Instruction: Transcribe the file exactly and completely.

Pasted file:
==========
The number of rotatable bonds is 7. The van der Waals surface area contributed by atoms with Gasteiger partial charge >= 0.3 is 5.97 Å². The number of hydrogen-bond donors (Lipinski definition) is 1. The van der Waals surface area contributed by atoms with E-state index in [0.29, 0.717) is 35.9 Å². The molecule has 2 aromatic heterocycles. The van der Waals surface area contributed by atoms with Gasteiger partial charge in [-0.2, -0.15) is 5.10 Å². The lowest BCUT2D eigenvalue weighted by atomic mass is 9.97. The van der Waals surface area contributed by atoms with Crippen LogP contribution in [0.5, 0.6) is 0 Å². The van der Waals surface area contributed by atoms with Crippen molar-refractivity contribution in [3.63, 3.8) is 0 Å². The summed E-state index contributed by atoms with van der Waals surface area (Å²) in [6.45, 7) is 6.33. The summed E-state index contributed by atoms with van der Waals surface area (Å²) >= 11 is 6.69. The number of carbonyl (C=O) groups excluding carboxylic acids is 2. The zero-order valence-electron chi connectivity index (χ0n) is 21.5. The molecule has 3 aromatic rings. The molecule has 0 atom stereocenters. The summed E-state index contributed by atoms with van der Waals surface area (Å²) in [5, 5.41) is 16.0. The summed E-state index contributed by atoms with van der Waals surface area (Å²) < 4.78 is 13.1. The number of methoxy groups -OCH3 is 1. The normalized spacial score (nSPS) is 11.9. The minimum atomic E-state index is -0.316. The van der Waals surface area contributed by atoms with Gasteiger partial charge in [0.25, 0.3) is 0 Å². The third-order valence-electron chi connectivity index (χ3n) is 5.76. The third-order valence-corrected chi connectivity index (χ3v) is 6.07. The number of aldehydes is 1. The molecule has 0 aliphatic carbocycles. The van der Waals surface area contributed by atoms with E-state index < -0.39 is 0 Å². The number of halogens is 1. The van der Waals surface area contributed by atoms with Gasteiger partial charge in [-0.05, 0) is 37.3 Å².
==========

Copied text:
The number of rotatable bonds is 7. The van der Waals surface area contributed by atoms with Gasteiger partial charge >= 0.3 is 5.97 Å². The number of hydrogen-bond donors (Lipinski definition) is 1. The van der Waals surface area contributed by atoms with E-state index in [0.29, 0.717) is 35.9 Å². The molecule has 2 aromatic heterocycles. The van der Waals surface area contributed by atoms with Gasteiger partial charge in [-0.2, -0.15) is 5.10 Å². The lowest BCUT2D eigenvalue weighted by atomic mass is 9.97. The van der Waals surface area contributed by atoms with Crippen LogP contribution in [0.5, 0.6) is 0 Å². The van der Waals surface area contributed by atoms with Crippen molar-refractivity contribution in [3.63, 3.8) is 0 Å². The summed E-state index contributed by atoms with van der Waals surface area (Å²) in [6.45, 7) is 6.33. The summed E-state index contributed by atoms with van der Waals surface area (Å²) >= 11 is 6.69. The number of carbonyl (C=O) groups excluding carboxylic acids is 2. The zero-order valence-electron chi connectivity index (χ0n) is 21.5. The molecule has 3 aromatic rings. The molecule has 0 atom stereocenters. The summed E-state index contributed by atoms with van der Waals surface area (Å²) in [5, 5.41) is 16.0. The summed E-state index contributed by atoms with van der Waals surface area (Å²) < 4.78 is 13.1. The number of methoxy groups -OCH3 is 1. The normalized spacial score (nSPS) is 11.9. The minimum atomic E-state index is -0.316. The van der Waals surface area contributed by atoms with Gasteiger partial charge in [0.25, 0.3) is 0 Å². The third-order valence-electron chi connectivity index (χ3n) is 5.76. The third-order valence-corrected chi connectivity index (χ3v) is 6.07. The number of aldehydes is 1. The molecule has 0 aliphatic carbocycles. The van der Waals surface area contributed by atoms with E-state index < -0.39 is 0 Å². The number of halogens is 1. The van der Waals surface area contributed by atoms with Gasteiger partial charge in [-0.05, 0) is 37.3 Å².